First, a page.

Just yesterday, a quiet ruling by the Supreme Court made my heart stop for a second – women must go to a hospital or medical center to not only pick up their medicine - but to stand there in front of someone and swallow it- to stop an unwanted pregnancy rather than obtain it at a pharmacy or have it delivered to them, like other medicines. In the middle of a global pandemic that is curling its spiny fingers out to millions of Americans, sucking them into its potentially fatal grasp, this ruling exacerbates the chance that women will contract COVID traveling to and from health centers, which are a hotbed of COVID infections, for no good reason. It’s not just the ruling itself that is scary – it is the worry that this is only the beginning of rulings attacking reproductive rights that the new conservative Supreme Court will make.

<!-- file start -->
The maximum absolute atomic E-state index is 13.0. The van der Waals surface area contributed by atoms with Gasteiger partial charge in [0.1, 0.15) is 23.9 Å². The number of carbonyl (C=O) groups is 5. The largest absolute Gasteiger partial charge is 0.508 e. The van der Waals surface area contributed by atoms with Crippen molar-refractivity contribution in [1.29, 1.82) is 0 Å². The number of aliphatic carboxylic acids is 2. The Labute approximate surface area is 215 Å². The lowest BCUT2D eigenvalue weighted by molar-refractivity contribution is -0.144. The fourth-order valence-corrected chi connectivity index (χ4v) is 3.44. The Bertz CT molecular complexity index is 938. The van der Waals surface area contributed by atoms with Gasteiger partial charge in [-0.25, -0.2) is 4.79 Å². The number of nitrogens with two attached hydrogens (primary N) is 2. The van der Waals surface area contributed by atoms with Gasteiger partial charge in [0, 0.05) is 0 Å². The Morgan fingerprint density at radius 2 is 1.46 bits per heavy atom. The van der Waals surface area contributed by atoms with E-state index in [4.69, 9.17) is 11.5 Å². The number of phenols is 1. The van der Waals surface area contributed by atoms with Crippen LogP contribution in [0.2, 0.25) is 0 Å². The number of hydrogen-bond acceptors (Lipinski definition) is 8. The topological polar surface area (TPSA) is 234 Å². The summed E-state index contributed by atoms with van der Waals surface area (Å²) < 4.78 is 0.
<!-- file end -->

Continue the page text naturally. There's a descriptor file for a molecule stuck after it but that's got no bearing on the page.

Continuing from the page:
One aspect of feminist thinking that has rung true to me in these past four years, more than ever, is this concept: the political is personal, and the personal is political. For a long time the private sector and private citizens thought that they could stay out of politics, they could watch the game without kicking the ball. But as our democracy has slipped and slid further down than we ever thought it could, aided and abetted largely by tech and media companies, finally the private sector - and those who work for private sector companies, are saying, no more. This is not about politics - this is personal.